According to reports, Nigerian federal lawmakers are still looking into pay-per-view, pay-as-you-go, and price cuts ways and means for DSTV and other cable satellite carriers in the country.
Following the adoption of the Nigerian House of Respresentaion’s Ad hoc Committee on Non–Implementation of Pay–As–You–Go and Sudden Increment of Tariffs Plan by Broadcast Digital Satellite Service Providers’ reports and recommendations, there is renewed interest. Unyime Idem, the chairman of the Committee, presented the report and was discussed by the House on Wednesday in Abuja, Nigeria.
Nigerian lawmakers have now urged the Federal Government to respond swiftly to implement the provisions of the National Broadcasting Code and the Nigerian Information Policy of 2014. The House stated that this would encourage healthy competition in the business. The absence of apparent competitors in the industry, according to the House, was an implicit sanction of the current operators’ monopoly. Accordingly, the House recommended that putting government regulatory intervention measures in place sooner rather than later will revolutionise the sector and satisfy people’s desires for pay-as-you-go, pay-per-view, and lower prices.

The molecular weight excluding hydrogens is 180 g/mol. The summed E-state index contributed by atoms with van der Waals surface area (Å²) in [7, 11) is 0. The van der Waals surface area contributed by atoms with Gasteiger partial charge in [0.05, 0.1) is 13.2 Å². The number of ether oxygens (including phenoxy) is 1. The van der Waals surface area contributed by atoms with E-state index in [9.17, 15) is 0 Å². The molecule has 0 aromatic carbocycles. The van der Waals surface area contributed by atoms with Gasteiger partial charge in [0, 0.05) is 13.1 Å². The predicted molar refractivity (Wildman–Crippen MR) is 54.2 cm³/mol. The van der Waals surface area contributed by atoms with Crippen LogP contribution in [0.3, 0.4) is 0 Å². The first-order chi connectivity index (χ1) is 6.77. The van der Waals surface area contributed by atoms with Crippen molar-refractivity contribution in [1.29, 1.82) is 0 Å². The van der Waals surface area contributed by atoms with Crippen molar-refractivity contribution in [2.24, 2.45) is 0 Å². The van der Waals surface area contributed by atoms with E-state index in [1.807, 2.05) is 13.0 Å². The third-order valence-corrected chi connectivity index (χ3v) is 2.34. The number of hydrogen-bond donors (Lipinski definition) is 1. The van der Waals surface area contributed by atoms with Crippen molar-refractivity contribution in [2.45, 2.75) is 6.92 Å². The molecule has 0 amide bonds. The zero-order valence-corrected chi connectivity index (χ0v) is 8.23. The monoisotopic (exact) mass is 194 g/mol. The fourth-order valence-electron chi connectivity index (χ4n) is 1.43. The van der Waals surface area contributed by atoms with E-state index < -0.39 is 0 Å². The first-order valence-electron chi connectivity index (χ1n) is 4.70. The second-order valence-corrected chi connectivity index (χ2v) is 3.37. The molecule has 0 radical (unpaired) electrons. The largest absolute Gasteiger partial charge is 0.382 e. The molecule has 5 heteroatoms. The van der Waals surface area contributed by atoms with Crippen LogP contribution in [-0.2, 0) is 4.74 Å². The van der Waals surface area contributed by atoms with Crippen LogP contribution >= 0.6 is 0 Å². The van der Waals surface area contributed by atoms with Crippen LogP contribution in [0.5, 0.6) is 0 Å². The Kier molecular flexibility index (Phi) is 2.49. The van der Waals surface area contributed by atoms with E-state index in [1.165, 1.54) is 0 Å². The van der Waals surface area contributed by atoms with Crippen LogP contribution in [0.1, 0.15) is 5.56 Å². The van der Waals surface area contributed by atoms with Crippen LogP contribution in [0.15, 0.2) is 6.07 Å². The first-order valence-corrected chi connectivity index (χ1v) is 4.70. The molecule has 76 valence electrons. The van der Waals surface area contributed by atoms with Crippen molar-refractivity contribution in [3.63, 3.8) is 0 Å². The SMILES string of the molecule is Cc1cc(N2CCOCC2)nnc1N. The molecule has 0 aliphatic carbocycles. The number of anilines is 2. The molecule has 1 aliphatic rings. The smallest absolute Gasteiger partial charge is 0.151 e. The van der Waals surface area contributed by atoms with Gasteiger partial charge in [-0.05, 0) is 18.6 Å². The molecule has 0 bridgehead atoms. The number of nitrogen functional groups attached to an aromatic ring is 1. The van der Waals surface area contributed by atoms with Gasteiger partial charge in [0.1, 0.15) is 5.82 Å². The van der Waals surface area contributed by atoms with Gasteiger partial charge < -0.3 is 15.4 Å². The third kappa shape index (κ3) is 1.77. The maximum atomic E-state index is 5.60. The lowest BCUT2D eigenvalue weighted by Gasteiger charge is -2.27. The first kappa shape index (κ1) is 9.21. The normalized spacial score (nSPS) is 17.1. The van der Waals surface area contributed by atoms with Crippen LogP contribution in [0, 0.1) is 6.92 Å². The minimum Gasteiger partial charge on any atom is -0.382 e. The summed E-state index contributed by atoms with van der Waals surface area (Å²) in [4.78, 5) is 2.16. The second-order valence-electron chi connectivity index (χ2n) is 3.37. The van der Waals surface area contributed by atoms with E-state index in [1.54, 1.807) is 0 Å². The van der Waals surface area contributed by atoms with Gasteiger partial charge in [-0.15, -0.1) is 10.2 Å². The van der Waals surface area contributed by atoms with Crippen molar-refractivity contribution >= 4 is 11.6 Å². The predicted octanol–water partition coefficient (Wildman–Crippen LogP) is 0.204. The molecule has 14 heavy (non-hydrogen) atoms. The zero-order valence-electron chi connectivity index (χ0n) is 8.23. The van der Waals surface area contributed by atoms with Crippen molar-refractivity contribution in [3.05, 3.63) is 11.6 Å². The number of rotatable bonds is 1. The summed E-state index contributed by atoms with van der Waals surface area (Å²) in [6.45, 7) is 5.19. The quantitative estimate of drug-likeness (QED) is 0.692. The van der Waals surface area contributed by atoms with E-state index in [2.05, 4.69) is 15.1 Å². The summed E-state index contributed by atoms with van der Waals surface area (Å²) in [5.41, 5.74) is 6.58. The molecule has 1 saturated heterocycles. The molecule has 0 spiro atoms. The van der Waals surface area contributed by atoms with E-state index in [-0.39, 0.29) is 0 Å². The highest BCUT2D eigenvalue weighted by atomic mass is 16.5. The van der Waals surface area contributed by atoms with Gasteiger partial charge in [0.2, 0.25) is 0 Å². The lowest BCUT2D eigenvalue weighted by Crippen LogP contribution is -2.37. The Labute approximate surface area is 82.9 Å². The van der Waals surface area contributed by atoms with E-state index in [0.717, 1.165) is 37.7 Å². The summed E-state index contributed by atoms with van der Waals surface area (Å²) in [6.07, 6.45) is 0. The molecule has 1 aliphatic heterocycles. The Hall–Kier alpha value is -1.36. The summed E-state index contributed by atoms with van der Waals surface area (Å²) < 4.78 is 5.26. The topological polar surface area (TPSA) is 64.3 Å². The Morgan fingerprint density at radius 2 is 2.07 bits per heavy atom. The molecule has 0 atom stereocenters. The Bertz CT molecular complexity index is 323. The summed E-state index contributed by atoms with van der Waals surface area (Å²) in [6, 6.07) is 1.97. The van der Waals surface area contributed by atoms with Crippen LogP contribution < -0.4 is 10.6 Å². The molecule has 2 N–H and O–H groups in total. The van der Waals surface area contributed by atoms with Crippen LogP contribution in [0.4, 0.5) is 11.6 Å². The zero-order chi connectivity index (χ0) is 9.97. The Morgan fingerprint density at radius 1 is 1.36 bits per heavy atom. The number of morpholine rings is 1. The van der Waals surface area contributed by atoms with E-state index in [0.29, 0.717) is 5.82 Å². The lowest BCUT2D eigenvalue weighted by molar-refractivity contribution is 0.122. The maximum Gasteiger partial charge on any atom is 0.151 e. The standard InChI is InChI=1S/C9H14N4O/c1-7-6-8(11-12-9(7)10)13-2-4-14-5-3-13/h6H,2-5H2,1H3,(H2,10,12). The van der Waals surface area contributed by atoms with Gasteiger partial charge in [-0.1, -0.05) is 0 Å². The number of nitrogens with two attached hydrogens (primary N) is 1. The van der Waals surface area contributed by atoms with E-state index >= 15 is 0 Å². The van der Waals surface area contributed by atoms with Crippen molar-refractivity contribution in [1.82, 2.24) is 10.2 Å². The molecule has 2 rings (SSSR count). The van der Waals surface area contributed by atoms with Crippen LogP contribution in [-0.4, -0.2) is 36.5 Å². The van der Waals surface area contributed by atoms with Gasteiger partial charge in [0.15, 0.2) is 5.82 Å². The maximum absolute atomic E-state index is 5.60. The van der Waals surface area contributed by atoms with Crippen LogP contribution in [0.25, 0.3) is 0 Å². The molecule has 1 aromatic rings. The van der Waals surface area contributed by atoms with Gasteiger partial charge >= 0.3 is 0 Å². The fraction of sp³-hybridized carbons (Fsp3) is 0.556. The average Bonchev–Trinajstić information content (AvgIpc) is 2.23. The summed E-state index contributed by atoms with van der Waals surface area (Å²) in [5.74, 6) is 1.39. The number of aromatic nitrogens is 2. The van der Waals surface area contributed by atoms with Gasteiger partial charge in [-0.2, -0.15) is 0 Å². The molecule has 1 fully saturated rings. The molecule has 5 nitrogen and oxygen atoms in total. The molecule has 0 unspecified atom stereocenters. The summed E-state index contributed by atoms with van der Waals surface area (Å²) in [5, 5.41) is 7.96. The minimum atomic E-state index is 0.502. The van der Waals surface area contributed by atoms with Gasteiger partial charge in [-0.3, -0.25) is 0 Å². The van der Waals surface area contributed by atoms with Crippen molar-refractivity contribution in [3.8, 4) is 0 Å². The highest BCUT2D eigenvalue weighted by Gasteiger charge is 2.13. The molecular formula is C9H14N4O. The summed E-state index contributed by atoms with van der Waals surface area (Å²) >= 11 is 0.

According to the recommendation, the existing rules that regulate business operations should be fine-tuned to match the 21st-century regulatory regulations of a dynamic industry like the entertainment industry. In addition, the House stated that the commission with authority to license and regulate service providers’ activities must also have the power to moderate consumer protection.
The House stated that if a regulator is hampered by regulations that are not appropriately fitted to the needs of society, he can do little or nothing. According to the research, price increases and decreases have always been controversial problems in the economic sector between producers and consumers.
The House also cited the recent 2.5 per cent increase in VAT under the Financial Amendment Act of January 13, 2020, and the country’s shifting foreign exchange rate as reasons for the rise in subscription fees. Other factors include broadcast equipment, experienced staff, technical infrastructure, increase in bouquets for a more extensive selection, cost of production inflation, and the necessity to maintain a workforce.